The boycott is one of the most powerful, time-tested tactics that social movements have at their disposal. History offers many examples of people joining together to exercise their power as consumers in support of movements for social justice, civil rights, and workers' rights. By calling for people to not spend their money on a target good or service, boycotts can aid these movements by drawing on a wider base of supporters who would otherwise be unable to participate.

This lesson examines the historical development of the boycott as a tactic - with examples of its use by both progressives and conservatives - and looks at some recent boycotts that are related to hot-button political issues.

Subject:
Sociology
Material Type:
Activity/Lab
Lesson Plan
Provider:
Morningside Center for Teaching Social Responsibility
Provider Set:
Teachable Moment
Author:
Mark Engler
Date Added:
06/28/2012
Civic Engagement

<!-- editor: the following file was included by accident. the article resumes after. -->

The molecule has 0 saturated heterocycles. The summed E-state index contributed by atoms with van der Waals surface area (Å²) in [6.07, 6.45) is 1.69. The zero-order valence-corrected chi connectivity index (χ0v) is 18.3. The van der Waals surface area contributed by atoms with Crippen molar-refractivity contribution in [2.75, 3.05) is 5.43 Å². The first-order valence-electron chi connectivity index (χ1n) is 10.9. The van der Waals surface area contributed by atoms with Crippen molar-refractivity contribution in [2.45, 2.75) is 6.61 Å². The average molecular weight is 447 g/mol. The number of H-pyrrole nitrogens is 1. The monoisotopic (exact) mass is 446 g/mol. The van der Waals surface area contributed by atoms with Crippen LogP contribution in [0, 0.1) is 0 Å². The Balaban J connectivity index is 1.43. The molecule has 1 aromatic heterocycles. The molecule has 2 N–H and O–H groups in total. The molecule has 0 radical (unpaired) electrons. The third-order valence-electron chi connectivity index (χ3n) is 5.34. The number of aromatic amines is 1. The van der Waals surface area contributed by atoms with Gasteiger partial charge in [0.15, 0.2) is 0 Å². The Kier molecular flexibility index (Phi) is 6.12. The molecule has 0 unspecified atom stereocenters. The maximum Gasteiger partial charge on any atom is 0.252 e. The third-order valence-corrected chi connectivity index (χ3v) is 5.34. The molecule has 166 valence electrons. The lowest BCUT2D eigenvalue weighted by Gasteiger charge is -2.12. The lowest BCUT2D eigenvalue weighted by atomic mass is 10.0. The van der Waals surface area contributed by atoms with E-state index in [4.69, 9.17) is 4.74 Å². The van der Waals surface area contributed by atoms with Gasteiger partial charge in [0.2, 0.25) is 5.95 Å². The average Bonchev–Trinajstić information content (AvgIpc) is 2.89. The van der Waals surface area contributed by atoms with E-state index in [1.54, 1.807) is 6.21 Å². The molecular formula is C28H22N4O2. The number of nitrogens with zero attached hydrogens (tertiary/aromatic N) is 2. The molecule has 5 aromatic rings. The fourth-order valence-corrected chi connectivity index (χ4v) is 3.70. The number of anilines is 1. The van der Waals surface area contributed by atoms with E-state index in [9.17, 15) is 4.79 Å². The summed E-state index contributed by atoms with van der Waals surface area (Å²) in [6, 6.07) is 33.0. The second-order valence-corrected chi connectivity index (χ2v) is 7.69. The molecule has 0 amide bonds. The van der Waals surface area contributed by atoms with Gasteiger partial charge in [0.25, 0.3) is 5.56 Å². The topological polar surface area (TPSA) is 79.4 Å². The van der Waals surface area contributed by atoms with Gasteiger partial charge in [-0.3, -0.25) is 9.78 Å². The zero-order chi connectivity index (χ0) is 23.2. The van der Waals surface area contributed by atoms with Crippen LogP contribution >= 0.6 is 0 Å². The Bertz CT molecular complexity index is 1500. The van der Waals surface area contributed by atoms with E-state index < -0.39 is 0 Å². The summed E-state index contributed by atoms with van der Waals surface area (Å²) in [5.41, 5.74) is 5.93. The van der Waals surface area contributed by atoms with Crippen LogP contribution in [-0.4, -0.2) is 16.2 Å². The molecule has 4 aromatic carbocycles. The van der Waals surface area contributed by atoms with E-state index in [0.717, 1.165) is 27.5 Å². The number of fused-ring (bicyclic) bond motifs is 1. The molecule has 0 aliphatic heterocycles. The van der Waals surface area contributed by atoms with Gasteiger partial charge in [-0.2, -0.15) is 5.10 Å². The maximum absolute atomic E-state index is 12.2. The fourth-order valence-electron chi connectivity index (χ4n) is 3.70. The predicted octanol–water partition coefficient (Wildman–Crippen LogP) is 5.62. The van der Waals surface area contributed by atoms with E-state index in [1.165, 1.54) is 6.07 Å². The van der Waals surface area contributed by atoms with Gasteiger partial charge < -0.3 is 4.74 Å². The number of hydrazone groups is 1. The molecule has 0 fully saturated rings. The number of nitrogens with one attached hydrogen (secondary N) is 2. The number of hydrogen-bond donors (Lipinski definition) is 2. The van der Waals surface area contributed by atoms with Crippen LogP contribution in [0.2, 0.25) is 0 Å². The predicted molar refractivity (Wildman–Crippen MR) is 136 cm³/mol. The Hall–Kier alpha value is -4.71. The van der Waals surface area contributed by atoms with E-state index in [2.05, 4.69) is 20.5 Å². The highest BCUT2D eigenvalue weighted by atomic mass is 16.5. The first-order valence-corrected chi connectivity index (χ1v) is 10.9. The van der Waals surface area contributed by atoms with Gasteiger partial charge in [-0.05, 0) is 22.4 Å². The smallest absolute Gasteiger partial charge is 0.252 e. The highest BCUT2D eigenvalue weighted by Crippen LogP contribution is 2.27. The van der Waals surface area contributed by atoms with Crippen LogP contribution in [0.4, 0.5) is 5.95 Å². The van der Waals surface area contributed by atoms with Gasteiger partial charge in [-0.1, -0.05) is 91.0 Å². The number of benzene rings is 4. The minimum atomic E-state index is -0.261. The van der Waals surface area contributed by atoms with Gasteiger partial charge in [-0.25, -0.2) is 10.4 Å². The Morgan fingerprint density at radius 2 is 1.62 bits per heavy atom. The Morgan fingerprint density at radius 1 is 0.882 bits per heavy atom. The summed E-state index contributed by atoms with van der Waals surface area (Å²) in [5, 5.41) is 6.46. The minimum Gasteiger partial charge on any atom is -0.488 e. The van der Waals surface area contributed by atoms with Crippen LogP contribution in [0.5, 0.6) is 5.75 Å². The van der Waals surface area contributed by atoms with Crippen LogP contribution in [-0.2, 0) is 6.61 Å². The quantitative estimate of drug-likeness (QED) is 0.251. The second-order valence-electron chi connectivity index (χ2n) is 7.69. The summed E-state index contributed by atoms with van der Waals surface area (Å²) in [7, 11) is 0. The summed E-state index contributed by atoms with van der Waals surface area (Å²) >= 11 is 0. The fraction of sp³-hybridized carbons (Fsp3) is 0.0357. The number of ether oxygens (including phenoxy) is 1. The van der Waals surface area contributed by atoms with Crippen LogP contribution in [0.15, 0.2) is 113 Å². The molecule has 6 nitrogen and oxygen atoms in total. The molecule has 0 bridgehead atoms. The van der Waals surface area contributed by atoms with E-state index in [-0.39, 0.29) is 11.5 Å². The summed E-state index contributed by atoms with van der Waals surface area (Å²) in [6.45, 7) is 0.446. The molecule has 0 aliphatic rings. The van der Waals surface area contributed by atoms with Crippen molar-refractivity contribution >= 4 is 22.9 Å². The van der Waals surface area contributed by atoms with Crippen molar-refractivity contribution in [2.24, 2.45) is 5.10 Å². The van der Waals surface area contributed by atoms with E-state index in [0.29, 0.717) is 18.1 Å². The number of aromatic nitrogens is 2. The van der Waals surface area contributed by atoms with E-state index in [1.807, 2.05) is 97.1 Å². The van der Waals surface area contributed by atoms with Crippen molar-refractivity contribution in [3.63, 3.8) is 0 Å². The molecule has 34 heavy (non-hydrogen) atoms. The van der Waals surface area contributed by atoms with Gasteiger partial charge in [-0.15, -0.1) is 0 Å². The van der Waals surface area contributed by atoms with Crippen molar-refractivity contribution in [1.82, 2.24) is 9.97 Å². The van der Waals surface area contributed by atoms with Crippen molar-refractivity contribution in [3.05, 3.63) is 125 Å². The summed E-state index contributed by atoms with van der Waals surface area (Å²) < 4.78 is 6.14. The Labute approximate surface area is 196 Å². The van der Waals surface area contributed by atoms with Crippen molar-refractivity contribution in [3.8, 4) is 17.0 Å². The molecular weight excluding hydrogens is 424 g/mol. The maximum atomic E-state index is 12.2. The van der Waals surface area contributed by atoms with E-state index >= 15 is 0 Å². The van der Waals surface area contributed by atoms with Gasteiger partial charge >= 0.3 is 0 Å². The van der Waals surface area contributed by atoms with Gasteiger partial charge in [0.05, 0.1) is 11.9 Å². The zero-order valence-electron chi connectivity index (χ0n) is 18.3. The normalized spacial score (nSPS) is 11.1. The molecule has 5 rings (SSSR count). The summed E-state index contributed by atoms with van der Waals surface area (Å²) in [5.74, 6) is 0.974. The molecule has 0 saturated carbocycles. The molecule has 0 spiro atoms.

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There will always be issues that we disagree with and would like to see changed, but we tend to minimize our role in society. How many times have you thought to yourself, “I’m only one person”? This seminar will explain the important role you play in government. You might not feel like you play an important role, but you do! The “dem” in “democracy” comes from the Greek word demos, meaning “people.” There are many ways that you can be actively engaged in your local, state, and federal government. In this seminar, you will learn about the rights and responsibilities you have as an American citizen and what you can do to help on a small and large scale.StandardsCC.8.6.9.-10.C--Produce clear and coherent writing in which the development, organization, and style are appropriate to task, purpose, and audience.5.2.9.C--Examine political leadership and public service in a republican form of government.5.2.9.D--Analyze citizens’ role in the political process toward the attainment of goals for individual and public good.